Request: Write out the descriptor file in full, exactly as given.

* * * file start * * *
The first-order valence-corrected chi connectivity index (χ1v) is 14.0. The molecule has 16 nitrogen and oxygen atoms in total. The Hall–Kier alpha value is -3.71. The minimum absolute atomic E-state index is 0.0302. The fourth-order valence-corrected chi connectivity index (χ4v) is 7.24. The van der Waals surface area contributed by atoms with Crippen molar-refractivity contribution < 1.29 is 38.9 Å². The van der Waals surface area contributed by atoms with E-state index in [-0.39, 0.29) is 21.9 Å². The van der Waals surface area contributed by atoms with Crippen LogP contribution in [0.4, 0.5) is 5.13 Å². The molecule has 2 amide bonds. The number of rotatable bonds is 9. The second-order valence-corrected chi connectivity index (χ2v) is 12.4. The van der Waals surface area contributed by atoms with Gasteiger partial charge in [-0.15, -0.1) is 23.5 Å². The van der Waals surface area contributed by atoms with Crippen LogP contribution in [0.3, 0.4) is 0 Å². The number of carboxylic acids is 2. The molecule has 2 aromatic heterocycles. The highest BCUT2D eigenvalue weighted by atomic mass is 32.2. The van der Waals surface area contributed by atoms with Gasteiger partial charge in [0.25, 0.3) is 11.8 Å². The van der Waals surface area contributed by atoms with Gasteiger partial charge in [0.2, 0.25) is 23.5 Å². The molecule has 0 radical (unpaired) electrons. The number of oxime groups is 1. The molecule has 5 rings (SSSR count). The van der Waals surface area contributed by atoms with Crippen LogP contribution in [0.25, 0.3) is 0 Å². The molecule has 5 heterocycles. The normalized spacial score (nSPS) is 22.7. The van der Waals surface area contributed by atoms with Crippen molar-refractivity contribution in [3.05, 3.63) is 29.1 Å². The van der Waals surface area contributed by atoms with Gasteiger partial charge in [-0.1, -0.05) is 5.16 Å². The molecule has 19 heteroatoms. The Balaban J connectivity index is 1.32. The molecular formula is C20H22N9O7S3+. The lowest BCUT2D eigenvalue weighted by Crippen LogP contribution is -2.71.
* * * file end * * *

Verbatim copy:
The first-order valence-corrected chi connectivity index (χ1v) is 14.0. The molecule has 16 nitrogen and oxygen atoms in total. The Hall–Kier alpha value is -3.71. The minimum absolute atomic E-state index is 0.0302. The fourth-order valence-corrected chi connectivity index (χ4v) is 7.24. The van der Waals surface area contributed by atoms with Crippen molar-refractivity contribution < 1.29 is 38.9 Å². The van der Waals surface area contributed by atoms with E-state index in [-0.39, 0.29) is 21.9 Å². The van der Waals surface area contributed by atoms with Crippen LogP contribution in [0.4, 0.5) is 5.13 Å². The molecule has 2 amide bonds. The number of rotatable bonds is 9. The second-order valence-corrected chi connectivity index (χ2v) is 12.4. The van der Waals surface area contributed by atoms with Gasteiger partial charge in [-0.15, -0.1) is 23.5 Å². The van der Waals surface area contributed by atoms with Crippen LogP contribution in [0.3, 0.4) is 0 Å². The number of carboxylic acids is 2. The molecule has 2 aromatic heterocycles. The highest BCUT2D eigenvalue weighted by atomic mass is 32.2. The van der Waals surface area contributed by atoms with Gasteiger partial charge in [0.25, 0.3) is 11.8 Å². The van der Waals surface area contributed by atoms with Gasteiger partial charge in [0.2, 0.25) is 23.5 Å². The molecule has 0 radical (unpaired) electrons. The number of oxime groups is 1. The molecule has 5 rings (SSSR count). The van der Waals surface area contributed by atoms with Crippen LogP contribution in [0.25, 0.3) is 0 Å². The molecule has 5 heterocycles. The normalized spacial score (nSPS) is 22.7. The van der Waals surface area contributed by atoms with Crippen molar-refractivity contribution in [3.05, 3.63) is 29.1 Å². The van der Waals surface area contributed by atoms with Gasteiger partial charge in [-0.1, -0.05) is 5.16 Å². The molecule has 19 heteroatoms. The Balaban J connectivity index is 1.32. The molecular formula is C20H22N9O7S3+. The lowest BCUT2D eigenvalue weighted by Crippen LogP contribution is -2.71.